There are some times when reading the Bible that you do a double take, and after the double take, you are still left scratching your head in wonder. One of these such passages is found in Mark 11:12-25. Here we read about Jesus coming upon a fig tree looking for fruit. When He doesn't find it he curses the fig tree. Later after Jesus has a similarly short temper in the Temple, they walk back by the tree and it is dead. This passage is one which has been misunderstood by many over the years.
The first problem that many people see with this whole passage is that Jesus seems like He has a short fuse, and that doesn't generally seem Jesus-esk. Jesus didn't simply lose his temper when He saw the tree. He used the tree to illustrate to His disciples an important theological truth. Israel had been the chosen nation.
"For you are a holy people to the LORD your God, and the LORD has chosen you to be a people for His own possession out of all the peoples who are on the face of the earth." -Deuteronomy 14:2
God chose Israel to be the nation that He used to save the world through the birth of Jesus. He had brought them out of slavery, had fought battles, performed many miracles, toppled walls, and done everything possible to show Israel who He was. The problem is that Israel again and again rejected God for idols. When Jesus arrived on the scene, Israel again had rejected God for another idol; the idol of religion itself. It had become a means of power and wealth.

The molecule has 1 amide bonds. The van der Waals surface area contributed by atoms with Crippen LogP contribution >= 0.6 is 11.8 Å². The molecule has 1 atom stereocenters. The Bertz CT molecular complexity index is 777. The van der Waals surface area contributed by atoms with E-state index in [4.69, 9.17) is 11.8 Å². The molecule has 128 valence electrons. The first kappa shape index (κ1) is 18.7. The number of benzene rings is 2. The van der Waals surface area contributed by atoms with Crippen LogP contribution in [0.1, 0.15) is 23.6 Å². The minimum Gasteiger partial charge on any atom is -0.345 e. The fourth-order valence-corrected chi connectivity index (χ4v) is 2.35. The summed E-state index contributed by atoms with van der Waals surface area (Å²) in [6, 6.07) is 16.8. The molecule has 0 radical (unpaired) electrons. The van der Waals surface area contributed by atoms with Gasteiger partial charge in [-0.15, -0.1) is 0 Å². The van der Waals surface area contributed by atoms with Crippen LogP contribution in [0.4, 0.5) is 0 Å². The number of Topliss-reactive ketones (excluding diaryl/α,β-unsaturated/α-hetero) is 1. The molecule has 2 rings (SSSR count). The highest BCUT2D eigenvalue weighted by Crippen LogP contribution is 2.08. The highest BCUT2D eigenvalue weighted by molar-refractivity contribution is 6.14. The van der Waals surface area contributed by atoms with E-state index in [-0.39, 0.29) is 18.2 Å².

When Jesus saw the fig tree with its leaves, it should have had fruit by all indicators. It had leaves, which only sprout after the unripe fruit has grown. By all rights the tree should have had fruit, but it didn't. By all rights, when Jesus entered the Temple, He should have seen the genuine fruit of faith in God, but instead He found money changers, cheats, and swindlers inhabiting the place dedicated to the worship of God. They had become a people who had seen God face to face, and still they did not bear any spiritual fruit.
Jesus' lesson is not just for Israel. It is also for the church. As believers, we have seen God face to face through the gospel. Still, many in the church will never bear spiritual fruit. Many Christians don't experience any kind of spiritual growth, share the gospel, or make any progress in their Christian walks. Jesus makes clear in this illustration how God views those people. In Revelation Jesus says of the lackadaisical church of Laodicea...
15 “ ‘I know your works: you are neither cold nor hot. Would that you were either cold or hot! 16 So, because you are lukewarm, and neither hot nor cold, I will spit you out of my mouth. - Revelations 3:15–16.
If Jesus were to see us as a fig tree, what kind would we be? Are we the type of believers who produce fruit? Is there evidence of the faith we should have as people who have seen and recognized our savior? I hope that we might answer that question affirmatively, and that we might truly be fruity people.